The U.S. Senate has unanimously confirmed a federal judge from the Southern District of Texas to the Fifth Circuit.
Gregg Jeffrey Costa, U.S. District Judge for the Galveston Division of the Southern District of Texas, was named to fill a seat on the U.S. Court of Appeals for the Fifth Circuit.
Costa, 42, grew up in Richardson and received a bachelor’s degree from Dartmouth College. He then earned a law degree from the University of Texas School of Law in 1999. At UT Law School, he served as Editor in Chief of the Texas Law Review,
Prior to attending law school, he taught elementary school from 1994 to 1996 in Sunflower, Miss., through the Teach for America program.
From 1999 to 2000, Costa served as a law clerk to Judge Raymond Randolph in the U.S. Court of Appeals for the D.C. Circuit and served a law clerk to U.S. Supreme Court Chief Justice William Rehnquist from 2001 to 2002.
Costa also worked as an associate at Weil Gotshal & Manges law firm in Houston In 2005, he left private practice and joined the U.S. Attorney’s Office for the Southern District of Texas.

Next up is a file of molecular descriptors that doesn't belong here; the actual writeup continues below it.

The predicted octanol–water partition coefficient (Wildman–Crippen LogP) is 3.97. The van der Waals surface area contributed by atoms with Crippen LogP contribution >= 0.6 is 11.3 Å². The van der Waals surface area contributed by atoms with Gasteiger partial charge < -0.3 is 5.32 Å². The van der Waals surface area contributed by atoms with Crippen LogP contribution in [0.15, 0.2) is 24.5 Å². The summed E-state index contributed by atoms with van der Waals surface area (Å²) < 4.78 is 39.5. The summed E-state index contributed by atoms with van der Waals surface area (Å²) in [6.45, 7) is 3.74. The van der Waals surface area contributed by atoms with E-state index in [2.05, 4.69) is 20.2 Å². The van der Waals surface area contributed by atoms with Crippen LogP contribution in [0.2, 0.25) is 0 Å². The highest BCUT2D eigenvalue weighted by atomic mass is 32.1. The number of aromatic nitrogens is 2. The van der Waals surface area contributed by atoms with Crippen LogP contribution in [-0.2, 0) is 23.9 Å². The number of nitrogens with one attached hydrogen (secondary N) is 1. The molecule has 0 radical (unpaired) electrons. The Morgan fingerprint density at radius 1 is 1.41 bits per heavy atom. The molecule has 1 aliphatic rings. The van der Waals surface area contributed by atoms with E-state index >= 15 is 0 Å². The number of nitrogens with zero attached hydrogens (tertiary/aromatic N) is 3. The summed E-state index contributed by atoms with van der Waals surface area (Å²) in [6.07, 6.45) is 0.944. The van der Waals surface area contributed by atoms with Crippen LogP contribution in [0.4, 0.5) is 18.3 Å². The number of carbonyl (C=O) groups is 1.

Judge Costa served there as a prosecutor in the Major Offenders and Major Fraud sections.
His highest-profile prosecution has been the case against Ponzi schemer Allen Stanford, who was found guilty on 13 of 14 counts including fraud, obstructing investigators and conspiracy to commit money laundering.
For his work on the Stanford prosecution, Costa received the John Marshall Award for Performance in Prosecuting White Collar Crime—the Department of Justice’s highest award for specialized areas of legal performance.
He joined the Galveston Division of the Southern District of Texas as a judge in 2012 after a nomination from President Barack Obama to fill the seat vacated by John Rainey.
His nomination to the federal bench came with bipartisan support, including support of Texas’ two Republican senators, John Cornyn and Kay Bailey Hutchison.
On Dec. 19, 2013, Obama nominated Costa to fill the vacant seat on the Fifth Circuit due to Judge Fortunato Benavides assuming senior status.
He had a hearing before the U.S. Senate Judiciary Committee on Feb. 25, and on May 20 the Senate voted 97-0 for final confirmation.
Want to get notified whenever we write about
U.S. Supreme Court
Next time we write about
U.S. Supreme Court,
we'll email you a link to the story. You may edit your settings or unsubscribe at any time.
Sign-up for Alerts
Organizations in this Story
U.S. Supreme Court